If the number of access probes is below the threshold in step 185, then the antenna efficiency is shifted toward Rx frequency, as shown in step 190. Advantageously, the quality of the forward link is improved, thereby improving the efficiency of network resource use. If not, then the present power level is compared to the maximum power, in decision step 195. If the present power level is equal to or greater than the maximum power, then the antenna efficiency is shifted toward the Tx frequency, in step 200. Advantageously, this permits some connections to be made that would not otherwise be possible. For example, at the edge of coverage, a customer may be able to make a call that otherwise would not go through. But if the present power is less than the maximum power, the antenna efficiency does not need to be shifted.

Returning to the discussion of step 180, if MER is less than one percent, then the next step is decision step 210, in which it is determined whether the RSSI is less than −85 dBm. If not, then the next step is step 185, which was discussed above. In other words, if either MER or RSSI is worse than a predetermined threshold, then the method continues at step 185.

But if the RSSI is less than −85 dBm, then the next step is decision step 215, in which it is determined whether the number of access probes is less than a predetermined threshold, such as three. Step 215 is similar to step 185, except that at step 215, it has been determined that the received signal quality indicators, MER and RSSI, are better than their respective predetermined thresholds. Thus, there is not need to either shift the antenna efficiency toward Rx frequencies or check whether the present power is equal to or greater than the maximum power. Instead, if the access probe number threshold has been met, the antenna efficiency is shifted toward the Tx frequencies, in step 200. If not, then the method returns to step 180.

The shifting of antenna efficiency of steps 190 and 200 can be accomplished by any convenient means, such as, for example, by employing a table like Table 4 for both of steps 190 and 200, or a table like Table 2 for step 200 and a table like Table 3 for step 190. Thus, the method described with respect to FIG. 3 may be accomplished using Table 4 and without Tables 2-3. Alternatively, even Table 4 may be avoided if, for example, the matching circuit settings are all equally spaced. Then, the shift steps 190 and 200 may be accomplished without Table 4, merely by changing the matching circuit setting by a predetermined amount in either the Tx or the Rx direction. For example, responsive to steps 190, 0.1 Volt may be added to the current matching circuit setting, while, responsive to step 200, 0.1 Volt may be subtracted from the current matching circuit setting.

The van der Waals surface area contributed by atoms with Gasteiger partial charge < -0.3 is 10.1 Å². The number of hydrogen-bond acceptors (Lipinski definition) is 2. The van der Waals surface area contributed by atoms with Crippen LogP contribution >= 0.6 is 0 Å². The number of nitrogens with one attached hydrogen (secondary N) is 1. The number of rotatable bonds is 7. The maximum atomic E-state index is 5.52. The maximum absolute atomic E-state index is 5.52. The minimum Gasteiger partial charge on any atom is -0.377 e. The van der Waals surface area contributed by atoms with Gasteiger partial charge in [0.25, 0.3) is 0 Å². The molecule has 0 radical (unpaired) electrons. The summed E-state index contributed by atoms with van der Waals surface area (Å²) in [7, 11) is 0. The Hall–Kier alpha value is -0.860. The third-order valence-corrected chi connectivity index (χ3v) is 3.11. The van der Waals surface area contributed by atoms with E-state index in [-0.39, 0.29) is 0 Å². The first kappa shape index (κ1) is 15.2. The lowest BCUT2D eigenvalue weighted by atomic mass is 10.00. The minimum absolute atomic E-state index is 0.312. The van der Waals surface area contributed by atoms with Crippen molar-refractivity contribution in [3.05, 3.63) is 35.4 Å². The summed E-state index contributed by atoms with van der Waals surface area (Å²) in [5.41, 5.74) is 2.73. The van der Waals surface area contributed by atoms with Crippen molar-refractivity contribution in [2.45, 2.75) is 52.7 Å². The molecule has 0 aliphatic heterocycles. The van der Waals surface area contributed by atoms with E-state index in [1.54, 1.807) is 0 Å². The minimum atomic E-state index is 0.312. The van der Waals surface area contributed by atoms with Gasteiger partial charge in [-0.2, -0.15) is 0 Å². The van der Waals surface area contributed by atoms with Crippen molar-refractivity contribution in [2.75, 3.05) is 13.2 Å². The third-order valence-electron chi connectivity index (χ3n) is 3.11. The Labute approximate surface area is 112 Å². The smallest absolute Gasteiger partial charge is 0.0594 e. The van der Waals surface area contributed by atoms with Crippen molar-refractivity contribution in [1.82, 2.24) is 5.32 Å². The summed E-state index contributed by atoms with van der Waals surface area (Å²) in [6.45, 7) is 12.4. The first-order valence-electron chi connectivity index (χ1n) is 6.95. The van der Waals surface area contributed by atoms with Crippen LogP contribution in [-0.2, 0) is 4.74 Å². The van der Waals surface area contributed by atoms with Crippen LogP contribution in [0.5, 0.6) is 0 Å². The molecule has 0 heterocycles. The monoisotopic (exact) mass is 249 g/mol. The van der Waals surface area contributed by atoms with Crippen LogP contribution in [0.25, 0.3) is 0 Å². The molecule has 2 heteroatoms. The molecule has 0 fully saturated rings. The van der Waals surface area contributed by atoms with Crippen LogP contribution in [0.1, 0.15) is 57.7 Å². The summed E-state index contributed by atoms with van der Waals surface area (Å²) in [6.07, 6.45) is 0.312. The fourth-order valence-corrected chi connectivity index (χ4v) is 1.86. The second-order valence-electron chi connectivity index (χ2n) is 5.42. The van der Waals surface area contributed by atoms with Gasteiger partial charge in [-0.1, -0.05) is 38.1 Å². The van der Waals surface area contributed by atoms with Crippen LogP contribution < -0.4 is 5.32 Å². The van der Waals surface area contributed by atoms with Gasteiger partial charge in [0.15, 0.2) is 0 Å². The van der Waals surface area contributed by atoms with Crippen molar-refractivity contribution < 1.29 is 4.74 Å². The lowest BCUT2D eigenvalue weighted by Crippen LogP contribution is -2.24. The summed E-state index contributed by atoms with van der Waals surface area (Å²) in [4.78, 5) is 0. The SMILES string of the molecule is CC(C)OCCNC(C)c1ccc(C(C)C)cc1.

While MER and RSSI are shown in FIG. 3, any received signal quality indicator can be used. Further, the method may include only one received signal quality indicator, such as MER or RSSI, or another received signal quality indicator. For example, symbol error rate (SER) can be used. But if SER is used in a system such as TIAIEIA IS-95 or IS-2000, then the gain of the decoder will not be accounted for.

Further, while embodiments and implementations of the invention have been shown and described, it should be apparent that many more embodiments and implementations are within the scope of the invention. Accordingly, the invention is not to be restricted, except in light of the claims and their equivalents.

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Classifications
U.S. Classification455/193.1, 455/125, 455/248.1
International ClassificationH04B1/18
Cooperative ClassificationH04B1/18, H04B1/0458
European ClassificationH04B1/18
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Feb 15, 2013FPAYFee payment
Year of fee payment: 4
Aug 30, 2005ASAssignment
Owner name: KYOCERA CORPORATION, JAPAN
Free format text: CORRECTIVE ASSIGNMENT TO CORRECT THE NAME AND ADDRESS OF THE RECEIVING PARTY. PREVIOUSLY RECORDED AT REEL 016316 FRAME 0502;ASSIGNORS:CHANG, HENRY;POILASNE, GREGORY;FABREGA-SANCHEZ, JORGE;REEL/FRAME:016944/0944
Effective date: 20050216
Free format text: CORRECTIVE ASSIGNMENT TO CORRECT THE NAME AND ADDRESS OF THE RECEIVING PARTY. PREVIOUSLY RECORDED AT REEL 016316 FRAME 0502.;ASSIGNORS:CHANG, HENRY;POILASNE, GREGORY;FABREGA-SANCHEZ, JORGE;REEL/FRAME:016944/0944
Feb 17, 2005ASAssignment
Owner name: KYOCERA WIRELESS CORP., CALIFORNIA
Free format text: ASSIGNMENT OF ASSIGNORS INTEREST;ASSIGNORS:CHANG, HENRY;POILASNE, GREGORY;FABREGA-SANCHEZ, JORGE;REEL/FRAME:016316/0502
Effective date: 20050216